►Tell us about you and your podcast
Hi I'm scantron (aka lynn casper) and I have been doing my podcast Homoground since 2011. It started as an internet radio show spotlighting LGBTQ musicians and I now highlight LGBTQ music festivals, concerts, interviews with musicians and all things queer music. My listeners are music lovers spread across the globe.
►Why & how did you start this podcast?
I started out as an Internet radio show in 2008 and evolved into a podcast when the word was coined. I created Homoground because I grew up as a queer/filipina in a small town in North Carolina and didn't see many reflections of myself that I could relate with. Music was always a big part of my life; it was my therapy, my outlet of creative expression. I loved discovering new and obscure bands and sharing them with friends. First, I started by just featuring music my friends were making. Soon, strangers from all over the world were asking to be featured on Homoground. Music transcends so many barriers and unites us all despite our differences. Homoground is the thing I dreamed of having when I was a teenager. A queer version of MTV.
►How'd you find the time and funding to do this podcast?
I work a fulltime job doing something completely unrelated to my podcast. In 2012 I launched a kickstarter for Homoground's first art project called Feminist Playing Cards, a collaboration among 12 artists illustrating a full deck of playing cards. I raised over $12K with the Kickstarter to produce a run of the cards. Sales of the cards go back into the podcast. I setup a Patreon about a year ago which brings in some financial support. I also receive funding from sponsors and partnerships. I try to put out at least 1 episode a month. It used to be weekly, but.. life... I have a small crew of producers that help out when I can afford them.
Homoground will be launching its first "membership pledge drive" this Spring.
►What do you gain from podcasting?
The podcast doesn't make a ton. I still have a full time job and can only hire people on a per episode basis. I'm hoping it can get to the point where I can hire staff and pay myself consistently. but the biggest reward has been the people I have met through doing this show. Every single song that is featured on the show was manually submitted to us by the artists who created it. We're not just picking random songs that we like off Spotify. The podcast is highly curated and we have direct relationships with all the artists we feature. That's been so incredibly special and beautiful seeing the community that has grown because of Homoground. I received an email from someone who lives on an island off of Alaska who has no access to a local LGBTQ community. They stated that they look forward to episodes of Homoground because it helps them feel connected.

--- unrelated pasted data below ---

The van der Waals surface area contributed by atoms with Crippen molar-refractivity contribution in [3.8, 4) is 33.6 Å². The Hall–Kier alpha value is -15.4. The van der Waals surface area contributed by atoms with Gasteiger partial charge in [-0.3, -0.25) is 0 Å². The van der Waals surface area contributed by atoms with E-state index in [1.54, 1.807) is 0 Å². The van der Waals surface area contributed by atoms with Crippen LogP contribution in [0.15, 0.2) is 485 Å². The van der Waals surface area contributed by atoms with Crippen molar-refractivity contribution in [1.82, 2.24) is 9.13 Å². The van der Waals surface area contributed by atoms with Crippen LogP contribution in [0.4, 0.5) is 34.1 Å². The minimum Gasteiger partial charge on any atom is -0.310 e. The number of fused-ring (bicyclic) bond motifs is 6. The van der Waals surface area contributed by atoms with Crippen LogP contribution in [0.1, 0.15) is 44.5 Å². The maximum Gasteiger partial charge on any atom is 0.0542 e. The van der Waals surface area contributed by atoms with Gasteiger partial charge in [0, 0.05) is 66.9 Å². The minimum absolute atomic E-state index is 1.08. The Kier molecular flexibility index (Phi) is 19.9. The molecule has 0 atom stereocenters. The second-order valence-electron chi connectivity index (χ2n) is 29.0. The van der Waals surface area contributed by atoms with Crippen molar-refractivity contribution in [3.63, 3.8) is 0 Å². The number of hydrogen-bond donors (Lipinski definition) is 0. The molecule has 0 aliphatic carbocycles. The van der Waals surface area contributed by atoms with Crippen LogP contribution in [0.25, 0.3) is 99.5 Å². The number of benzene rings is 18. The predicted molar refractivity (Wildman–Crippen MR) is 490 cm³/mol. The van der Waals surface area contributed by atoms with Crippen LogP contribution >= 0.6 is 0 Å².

►How does your podcasting process look like?
I have a submission form where bands can submit their music to be featured on the show. The submissions get organized in DropBox. I listen to the submissions and read their answers to questions like "What's the biggest struggle you face?". Episodes take shape in different formats. Some feature 1 band and include an interview with the members, some episodes include a group of bands with some soundbytes woven throughout the music and some play like a mixtape. I receive enough submissions that I never run out of music!
►How do you market your show?
Homoground's Instagram is the most active. Posts are initially made on Instagram and then fed to Facebook and Twitter. Homoground stickers have been a pretty successful tactic. I send them to listeners if they listen to an episode all the way to the end, and leave them in coffee shops in cities I visit. They eventually pique people's interest and get spread around and people post them on social media:
►What advice would you share with aspiring (new) podcasters?
Don't be afraid to experiment and don't feel like you have to do what everyone else is doing. There's so much potential for podcasts and the audio medium in general. There's room for everyone. Be as authentic as possible. And for the love of god, please take clean tape! Clean and audible audio is the most important. It doesn't matter how good your interview is, if the sound quality is poor, you're doing a disservice to yourself, your show, your guest and your listeners.
►Where can we learn more about you & your podcasts?
Updated: 7 months ago